In DepthBiomedicine

Narrow path charted for editing genes of human embryos

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Science  11 Sep 2020:
Vol. 369, Issue 6509, pp. 1283
DOI: 10.1126/science.369.6509.1283

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Summary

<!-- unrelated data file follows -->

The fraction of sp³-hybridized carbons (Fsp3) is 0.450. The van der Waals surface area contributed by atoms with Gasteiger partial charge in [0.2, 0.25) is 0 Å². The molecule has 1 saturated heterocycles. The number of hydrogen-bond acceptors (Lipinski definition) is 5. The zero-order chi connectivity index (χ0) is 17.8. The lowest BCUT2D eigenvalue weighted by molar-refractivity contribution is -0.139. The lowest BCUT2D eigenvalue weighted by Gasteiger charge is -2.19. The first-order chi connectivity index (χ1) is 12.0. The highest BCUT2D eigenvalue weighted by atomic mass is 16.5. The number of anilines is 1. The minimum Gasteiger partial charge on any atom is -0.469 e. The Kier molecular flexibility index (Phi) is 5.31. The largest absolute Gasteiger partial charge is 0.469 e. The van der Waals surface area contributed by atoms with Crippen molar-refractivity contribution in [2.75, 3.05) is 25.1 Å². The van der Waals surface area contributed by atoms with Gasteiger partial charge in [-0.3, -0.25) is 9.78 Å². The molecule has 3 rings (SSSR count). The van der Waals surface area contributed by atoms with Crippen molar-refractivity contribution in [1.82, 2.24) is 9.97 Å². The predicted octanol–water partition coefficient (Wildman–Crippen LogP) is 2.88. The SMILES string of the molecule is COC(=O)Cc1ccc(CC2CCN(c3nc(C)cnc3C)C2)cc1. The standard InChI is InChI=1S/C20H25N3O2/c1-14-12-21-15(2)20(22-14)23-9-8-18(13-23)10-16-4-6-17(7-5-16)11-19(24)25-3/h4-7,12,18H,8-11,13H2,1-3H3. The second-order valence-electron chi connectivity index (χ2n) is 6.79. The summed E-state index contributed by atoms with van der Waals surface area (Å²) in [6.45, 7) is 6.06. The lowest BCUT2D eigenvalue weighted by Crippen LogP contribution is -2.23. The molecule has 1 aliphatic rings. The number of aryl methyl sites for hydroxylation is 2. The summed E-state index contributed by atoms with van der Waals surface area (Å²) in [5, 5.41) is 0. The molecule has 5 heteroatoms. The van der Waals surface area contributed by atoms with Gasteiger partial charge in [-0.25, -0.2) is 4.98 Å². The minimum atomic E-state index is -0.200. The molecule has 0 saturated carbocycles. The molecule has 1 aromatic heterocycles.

The International Commission on the Clinical Use of Human Germline Genome Editing (HHGE) last week issued a report that says the technology still isn't efficient and reliable enough to allow the modification of DNA in embryos that then are implanted into their mothers. The report came in the wake of He Jiankui's widely condemned experiment that used CRISPR to edit embryos, which led to the birth of three children. The new report was written by 18 experts in science, medicine, genetics, ethics, psychology, regulation, and law who come from 10 countries. The report largely steers clear of the complex social and ethical implications of creating gene-edited babies. But it does delve into the governance of the issue, notably calling for creating an International Scientific Advisory Panel to assess proposed uses of HHGE, provide regular updates about related technologies, and review clinical outcomes if an edited embryo implanted into a mother is born. The genome-editing commission categorized potential uses of HHGE, creating a six-level hierarchy that ranges from the most to least compelling rationales to take the risk. The use of HHGE that is easiest to justify, they said, would be helping those rare couples who, even with in vitro fertilization and screening of embryos, have little or no chance of having a baby that does not inherit a genetic condition—for example, Huntington disease, cystic fibrosis, beta thalassemia—that will cause "severe morbidity or premature death."

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